Often we will break quality down into business value attributes, things like performance, security, reliability, usability, maintainability and a whole load of other -illities.
The targeted business value will change on every project and often even during the project itself as more information comes to light so it is essential to have business value discussions early and throughout a project.
For example: Time to market is often a critical factor in achieving business value. In that context you may have decided that a MVP (minimum viable product) will offer the highest business value. A MVP, despite often not being feature rich, can very clearly be of very high quality.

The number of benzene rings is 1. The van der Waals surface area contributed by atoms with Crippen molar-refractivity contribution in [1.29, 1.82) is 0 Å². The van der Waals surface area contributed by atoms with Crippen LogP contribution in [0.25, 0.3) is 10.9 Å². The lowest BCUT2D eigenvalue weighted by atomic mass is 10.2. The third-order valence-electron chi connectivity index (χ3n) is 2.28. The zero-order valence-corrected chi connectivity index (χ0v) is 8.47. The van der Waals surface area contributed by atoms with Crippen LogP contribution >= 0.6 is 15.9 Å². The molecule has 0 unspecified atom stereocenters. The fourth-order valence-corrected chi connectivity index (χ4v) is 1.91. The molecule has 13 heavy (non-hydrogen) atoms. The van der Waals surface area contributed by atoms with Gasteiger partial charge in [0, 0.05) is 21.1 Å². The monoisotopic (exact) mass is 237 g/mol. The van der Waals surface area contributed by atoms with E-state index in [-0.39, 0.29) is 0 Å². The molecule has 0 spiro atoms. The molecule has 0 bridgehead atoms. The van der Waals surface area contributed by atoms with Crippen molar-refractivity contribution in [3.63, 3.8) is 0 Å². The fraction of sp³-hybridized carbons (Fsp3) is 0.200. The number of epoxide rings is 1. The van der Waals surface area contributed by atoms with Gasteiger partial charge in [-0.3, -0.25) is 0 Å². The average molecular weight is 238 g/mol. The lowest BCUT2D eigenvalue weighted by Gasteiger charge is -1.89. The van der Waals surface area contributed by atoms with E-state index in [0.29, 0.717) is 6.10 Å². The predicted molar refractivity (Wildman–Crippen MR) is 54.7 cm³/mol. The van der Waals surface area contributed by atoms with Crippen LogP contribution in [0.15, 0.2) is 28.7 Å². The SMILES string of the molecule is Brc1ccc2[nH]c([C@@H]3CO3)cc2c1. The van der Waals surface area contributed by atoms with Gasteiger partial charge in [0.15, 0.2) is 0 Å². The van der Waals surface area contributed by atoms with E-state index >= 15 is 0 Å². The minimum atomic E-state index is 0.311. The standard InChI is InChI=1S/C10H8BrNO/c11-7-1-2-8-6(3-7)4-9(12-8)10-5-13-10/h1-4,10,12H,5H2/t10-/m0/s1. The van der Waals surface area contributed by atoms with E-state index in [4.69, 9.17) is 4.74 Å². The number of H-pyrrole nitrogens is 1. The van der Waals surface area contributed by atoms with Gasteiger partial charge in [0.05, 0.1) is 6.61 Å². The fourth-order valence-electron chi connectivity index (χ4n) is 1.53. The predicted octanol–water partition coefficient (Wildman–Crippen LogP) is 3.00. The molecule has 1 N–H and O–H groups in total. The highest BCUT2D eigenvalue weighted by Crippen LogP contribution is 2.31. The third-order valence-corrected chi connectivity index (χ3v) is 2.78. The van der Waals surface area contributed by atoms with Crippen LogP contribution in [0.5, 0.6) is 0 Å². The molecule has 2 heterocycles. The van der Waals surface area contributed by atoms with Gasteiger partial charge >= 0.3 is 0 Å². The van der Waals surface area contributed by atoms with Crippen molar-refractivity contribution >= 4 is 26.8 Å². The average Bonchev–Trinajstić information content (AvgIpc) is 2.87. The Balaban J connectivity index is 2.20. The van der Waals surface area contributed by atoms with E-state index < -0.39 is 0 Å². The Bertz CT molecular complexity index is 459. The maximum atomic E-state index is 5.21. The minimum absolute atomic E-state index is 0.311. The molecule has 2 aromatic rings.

However if “time to market” is a critical business value attribute and you are late and it results in a competitor owning your target market, it does not matter how many specification tick boxes you matched if your product ends up on shelf. Hence, you could say, your product is of low quality. This view remains a little controversial but it does help keep teams focused on value discussions over specification tick boxing.
As mentioned above this focus on business value particularly suits partnering for success with our clients, creating win/win situations and long term relationships with similar minded people who value high quality.
We take a highly collaborative approach to building software where delivering quality and business value is the responsibility of every team member.